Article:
Epiphytic orchidGrowing an epiphytic orchid in a pot (Photo of Phalaenopsis orchid by Jane Gates)

Orchids that grow in the ground are known as terrestrial. Many orchids, however, naturally grow in trees and are known as epiphytic. Most of the orchids people like to grow in pots at home are epiphytic. They are splendid plants that produce remarkably beautiful flowers. Understanding a little about how these orchids live in nature will make it easier to grow epiphytic orchids in the home.

Orchids used to be very expensive and difficult to obtain since propagation was complicated and time-consuming. New methods called meri-cloning have made plants easier to propagate so it is easier to buy these glamorous plants at affordable prices. But they still need to be cared for properly if you want your orchids to thrive and show off their fantastic blooms.

Small bark chips make a good potting medium for epiphytic orchids. Epiphytic orchids naturally grow high above the ground in the crotches of tree branches where composting organics collect. Their root systems function as much to attach them to the branches as for growth and feeding. This information is useful because it tells you something about how to care for the roots of your epiphytic orchid. You will want to grow it in a porous container like clay or wood with big drainage holes so water drains through quickly and there is plenty of air circulation around the roots - just like in nature. You will also want to use a very loose, jumbled rooting medium that will drain faster than soil. You can buy orchid mix made just for this purpose. Epiphytic orchid roots wander in and over their containers with good air circulation. More orchids are lost to over-watering than for any other reason. That's why watering needs to be done regularly with impeccable drainage.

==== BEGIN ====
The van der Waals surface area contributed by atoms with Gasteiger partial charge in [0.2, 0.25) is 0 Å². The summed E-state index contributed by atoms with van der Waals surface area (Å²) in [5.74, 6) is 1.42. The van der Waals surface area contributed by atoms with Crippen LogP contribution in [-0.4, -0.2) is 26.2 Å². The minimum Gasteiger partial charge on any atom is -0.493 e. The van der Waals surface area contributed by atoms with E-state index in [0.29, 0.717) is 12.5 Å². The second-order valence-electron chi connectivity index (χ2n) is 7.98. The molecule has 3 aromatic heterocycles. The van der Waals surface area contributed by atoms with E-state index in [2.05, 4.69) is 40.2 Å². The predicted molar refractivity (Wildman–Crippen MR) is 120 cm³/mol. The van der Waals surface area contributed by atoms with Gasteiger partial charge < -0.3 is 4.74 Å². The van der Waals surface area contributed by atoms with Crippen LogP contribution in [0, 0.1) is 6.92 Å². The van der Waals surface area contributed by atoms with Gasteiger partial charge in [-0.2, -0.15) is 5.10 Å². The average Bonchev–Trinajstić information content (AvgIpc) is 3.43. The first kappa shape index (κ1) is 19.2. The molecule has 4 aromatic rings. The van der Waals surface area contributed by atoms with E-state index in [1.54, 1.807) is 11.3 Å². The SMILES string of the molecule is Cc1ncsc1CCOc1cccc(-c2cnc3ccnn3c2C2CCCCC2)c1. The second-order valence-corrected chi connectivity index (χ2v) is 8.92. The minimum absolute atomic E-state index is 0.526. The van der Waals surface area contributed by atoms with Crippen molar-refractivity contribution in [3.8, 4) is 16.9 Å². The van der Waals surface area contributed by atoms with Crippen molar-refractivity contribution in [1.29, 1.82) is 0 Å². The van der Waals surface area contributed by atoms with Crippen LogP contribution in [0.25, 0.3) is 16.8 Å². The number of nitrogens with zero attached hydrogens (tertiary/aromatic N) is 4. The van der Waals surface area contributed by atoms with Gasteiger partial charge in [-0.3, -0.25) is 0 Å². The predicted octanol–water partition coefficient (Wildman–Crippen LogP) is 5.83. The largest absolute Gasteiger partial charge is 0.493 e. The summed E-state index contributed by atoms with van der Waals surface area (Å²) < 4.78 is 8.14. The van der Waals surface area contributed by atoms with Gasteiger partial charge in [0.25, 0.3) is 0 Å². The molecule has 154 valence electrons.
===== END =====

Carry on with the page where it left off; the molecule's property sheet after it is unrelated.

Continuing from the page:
Epiphytic orchids also need good light. They will burn in full sun since they have evolved under the dappled shadows of the upper foliage of overhead branches. So give them similar light exposure if you want the best chance for success.

Some popular epiphytic orchids that grow well in pots are Phalaenopsis, Oncidium, Cattleya, Dendrobium, Vanda, Odontoglossum, Brassia, Paphiopedilum, Miltonia and Epidendrum. There are many more and even more crossed varieties. Some are more demanding than others. All prefer high humidity.

These are just some of basics behind growing epiphytic orchids successfully. Let nature be your guide. There is a lot more to growing orchids such as allowing them rest periods, pruning, feeding and re-potting. Much information depends on the type of orchid you are growing. Check out the Internet and any of the wonderful books available that detail the needs of different orchid species.